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Your dreams. Our mission.

Keynote Speaker: Jeffrey Duncan-Andrade

Jeff Dunkan-Andrade KeynoteAssociate Professor of Raza Studies and Education Administration and Interdisciplinary Studies and Director of the Educational Equity Initiative at the Wangari Maathai Institute for Sustainable Cities and Schools at San Francisco State University.  

 

 In addition to these duties, he continues as a high school teacher in East Oakland where for the past 18 years he has practiced and studied the use of critical pedagogy in urban schools. He currently teaches English at Mandela High School in East Oakland where he directs the East Oakland Step to College Program. Before joining the faculty at SFSU, Duncan-Andrade taught English and coached in the Oakland public schools for 10 years, and completed his doctoral studies at the University of California, Berkeley. Duncan-Andrade has lectured around the world about the elements of effective teaching in schools serving poor and working class children. He works closely with teachers, school site leaders, and school district officials nationally, and as far abroad as Brazil and New Zealand, to help them develop classroom practices and school cultures that foster self-confidence, esteem, and academic success among all students.

 

His research interests and publications span the areas of urban schooling and curriculum change, urban teacher development and retention, critical pedagogy, and cultural and ethnic studies. He has authored numerous journal articles and book chapters on the conditions of urban education, urban teacher support and development, and effective pedagogy in urban settings that have been published in leading journals such as Harvard Educational Review and Qualitative Studies in Education. He recently completed two books, The Art of Critical Pedagogy: Possibilities for Moving from Theory to Practice in Urban Schools and What a Coach Can Teach a Teacher, with Peter Lang Publishing. These books focus on effective pedagogical strategies for urban schools. He is currently completing his third book on the core competencies of highly effective urban educators with Routledge Press.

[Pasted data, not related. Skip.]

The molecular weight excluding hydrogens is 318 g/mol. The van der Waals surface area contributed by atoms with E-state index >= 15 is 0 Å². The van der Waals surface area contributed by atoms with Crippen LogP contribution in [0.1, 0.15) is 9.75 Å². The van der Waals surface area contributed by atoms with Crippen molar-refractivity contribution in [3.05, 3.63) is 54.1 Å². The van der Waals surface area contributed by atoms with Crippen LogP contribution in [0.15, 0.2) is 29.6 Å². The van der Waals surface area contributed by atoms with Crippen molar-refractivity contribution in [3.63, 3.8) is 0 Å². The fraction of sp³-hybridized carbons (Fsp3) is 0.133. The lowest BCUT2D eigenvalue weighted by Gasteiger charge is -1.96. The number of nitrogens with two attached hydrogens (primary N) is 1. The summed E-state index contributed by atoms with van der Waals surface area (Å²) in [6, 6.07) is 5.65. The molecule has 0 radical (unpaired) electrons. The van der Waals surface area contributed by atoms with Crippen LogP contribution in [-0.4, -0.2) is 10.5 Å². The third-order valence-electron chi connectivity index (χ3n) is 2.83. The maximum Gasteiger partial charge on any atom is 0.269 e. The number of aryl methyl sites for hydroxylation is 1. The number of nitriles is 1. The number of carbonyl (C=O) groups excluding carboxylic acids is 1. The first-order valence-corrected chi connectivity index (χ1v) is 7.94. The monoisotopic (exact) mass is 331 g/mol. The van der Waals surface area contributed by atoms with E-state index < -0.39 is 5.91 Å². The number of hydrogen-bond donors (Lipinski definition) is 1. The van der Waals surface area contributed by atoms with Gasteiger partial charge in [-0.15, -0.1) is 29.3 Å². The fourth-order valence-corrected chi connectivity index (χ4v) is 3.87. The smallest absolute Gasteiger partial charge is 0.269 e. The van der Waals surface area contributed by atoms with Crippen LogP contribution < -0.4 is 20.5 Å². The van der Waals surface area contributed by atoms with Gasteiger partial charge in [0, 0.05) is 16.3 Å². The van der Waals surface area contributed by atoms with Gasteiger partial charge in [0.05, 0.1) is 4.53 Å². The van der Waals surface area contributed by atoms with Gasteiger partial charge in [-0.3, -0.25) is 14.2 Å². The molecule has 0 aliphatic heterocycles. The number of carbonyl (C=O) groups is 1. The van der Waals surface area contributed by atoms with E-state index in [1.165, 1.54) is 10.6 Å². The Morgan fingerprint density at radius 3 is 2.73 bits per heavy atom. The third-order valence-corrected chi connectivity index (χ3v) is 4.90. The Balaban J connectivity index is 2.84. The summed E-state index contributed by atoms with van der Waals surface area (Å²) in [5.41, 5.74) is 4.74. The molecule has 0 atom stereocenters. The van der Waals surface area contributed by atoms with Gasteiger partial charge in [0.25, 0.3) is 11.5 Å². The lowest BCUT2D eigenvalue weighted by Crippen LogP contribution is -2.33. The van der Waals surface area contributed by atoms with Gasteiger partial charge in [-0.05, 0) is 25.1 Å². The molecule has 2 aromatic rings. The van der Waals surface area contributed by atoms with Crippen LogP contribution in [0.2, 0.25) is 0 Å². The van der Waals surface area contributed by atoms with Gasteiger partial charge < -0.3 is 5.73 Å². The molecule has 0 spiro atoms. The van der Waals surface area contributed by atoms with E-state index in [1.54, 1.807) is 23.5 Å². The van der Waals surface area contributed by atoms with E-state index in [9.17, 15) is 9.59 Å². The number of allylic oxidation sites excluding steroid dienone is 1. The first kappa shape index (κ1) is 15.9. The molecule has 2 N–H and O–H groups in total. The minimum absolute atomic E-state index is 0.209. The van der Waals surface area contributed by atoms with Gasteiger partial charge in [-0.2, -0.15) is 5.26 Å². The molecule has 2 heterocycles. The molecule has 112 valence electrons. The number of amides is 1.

Note to Educators: Hope Required When Growing Roses in Concrete

What are the material conditions that effect urban youth before they even step foot in our schools? What does it mean to develop educational environments that are relevant and responsive to these conditions? How should these educational spaces define success for students and educators?

This talk focuses on developing educators that are better equipped to create educational environments that understand and respond to the social toxins that emerge from inequality. The talk closely examines the types of social toxins that young people face in the broader society and discusses the impact of these conditions on student identities. Inside of this framing, Duncan-Andrade draws from his 18 years as an urban educator to explore the concept of hope, as essential for nurturing urban youth. He identifies three forms of “false hope”—hokey hope, mythical hope, and hope deferred—pervasive in and peddled by many urban schools. These false hopes give way to Duncan-Andrade’s conception of “critical hope,” explained through the description of three necessary elements of educational practice that produce and sustain hope and transformation. Through the voices of young people and their teachers, and the invocation of powerful metaphor and imagery, Duncan-Andrade proclaims critical hope’s significance for an education that relieves undeserved suffering in communities.